special relationship

Everything You Need to Know About Trump’s First U.K. State Visit

The Queen and Trump in summer 2018. Photo: Matt Dunham/AFP/Getty Images

On June 3, President Trump will arrive in the United Kingdom for his first state visit, Buckingham Palace announced Tuesday. It’s been a long time coming.

Prime Minister Theresa May first extended the invitation in January 2017. It was just days into Trump’s presidency and she was at the White House, the first foreign leader to visit Trump after his inauguration. But as the months dragged on, the trip kept getting delayed, in part because of the

Finally, last summer, Trump made his way to the U.K. for a “working visit.” He sat down with May, met the queen, and inspired protesters to unveil a blimp of Baby Trump.

Here’s what to expect for June’s trip:

What’s on the agenda?

In London, Trump will become the third U.S. president, following George W. Bush and Barack Obama, to be feted by Queen Elizabeth II. It seems likely that he’ll take the traditional carriage ride down the Mall, something that Trump has specifically requested, and then enjoy a party in his honor inside of Buckingham Palace.

He’ll also participate in a bilateral meeting with Prime Minister May. In a statement, the White House said, “This state visit will reaffirm the steadfast and special relationship between the United States and the United Kingdom.”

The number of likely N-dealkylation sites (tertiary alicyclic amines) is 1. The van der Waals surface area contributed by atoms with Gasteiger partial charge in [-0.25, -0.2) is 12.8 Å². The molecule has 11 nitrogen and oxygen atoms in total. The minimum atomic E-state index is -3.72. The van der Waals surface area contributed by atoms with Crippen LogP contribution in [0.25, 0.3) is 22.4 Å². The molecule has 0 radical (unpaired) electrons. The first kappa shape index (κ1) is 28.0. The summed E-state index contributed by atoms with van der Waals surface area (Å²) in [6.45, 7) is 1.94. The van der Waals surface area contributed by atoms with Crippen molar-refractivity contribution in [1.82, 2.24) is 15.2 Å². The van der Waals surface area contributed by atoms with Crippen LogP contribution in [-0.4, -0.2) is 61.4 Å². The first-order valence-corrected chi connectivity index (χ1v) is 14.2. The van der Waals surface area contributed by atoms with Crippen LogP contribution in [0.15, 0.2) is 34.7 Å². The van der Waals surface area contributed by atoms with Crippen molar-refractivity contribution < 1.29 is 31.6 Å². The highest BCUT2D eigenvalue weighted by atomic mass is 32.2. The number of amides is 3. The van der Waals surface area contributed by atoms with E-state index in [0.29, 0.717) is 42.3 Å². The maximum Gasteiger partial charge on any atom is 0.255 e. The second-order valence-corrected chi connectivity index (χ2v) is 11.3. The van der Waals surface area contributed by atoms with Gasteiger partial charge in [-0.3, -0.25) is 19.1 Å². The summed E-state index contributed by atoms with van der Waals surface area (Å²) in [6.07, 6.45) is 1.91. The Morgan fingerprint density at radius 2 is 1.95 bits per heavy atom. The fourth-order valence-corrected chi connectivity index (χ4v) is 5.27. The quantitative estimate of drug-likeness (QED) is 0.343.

May put out her own statement praising the “close relationship” between the U.S. and the U.K. It did not mention Trump.

“The UK and United States have a deep and enduring partnership that is rooted in our common history and shared interests.


“We do more together than any two nations in the world and we are both safer and more prosperous because of our cooperation. The state visit is an opportunity to strengthen our already close relationship in areas such as trade, investment, security and defence, and to discuss how we can build on these ties in the years ahead.”

After spending three days in the U.K., Trump will travel to Normandy to commemorate the anniversary of D-Day.

How are politicians reacting?

The loudest reaction to Trump’s upcoming state visit is coming from members of the Labour Party. They’re not happy.

One MP called Trump “a racist, an Islamophobe and a misogynist” and another accused him of “systematically assault[ing] all the shared values that unite our two countries.” Trump’s opponents in the U.K. generally dislike him for the same reasons his American critics do.

It’s not yet clear if Trump will speak to Parliament. In 2017, House of Commons Speaker John Bercow said he was “strongly opposed” to Trump addressing the body. The BBC reports that a spokesperson for the Speaker has said that a request for Trump to address Parliament will be “considered in the usual way.” The spokesperson would not say if such a request has been made.

What about the public?

The British public, by and large, does not like Trump. Recent numbers from YouGov show a 21 percent positive opinion of Trump in the U.K., and a 67 percent negative opinion. Many of those who disapprove will be in the streets of London during Trump’s visit.

“It’s up to us, again, to say Trump is not welcome, and to make his visit as unpleasant as possible,” Nick Dearden, who helped organize last summer’s protests, told Newsweek. “We’re going to aim for maximum disruption.”

Leo Murray, the 41-year-old who masterminded the baby Trump blimp, told the Evening Standard, “We’re quite sure that all British people of good will are going to be ready to run Trump out of town for a second time.”

Demonstrations during Trump’s working visit drew an estimated 250,000 people into the streets.

Will Meghan Markle have to meet Trump?

Probably not.

Everything You Need to Know About Trump’s U.K. State Visit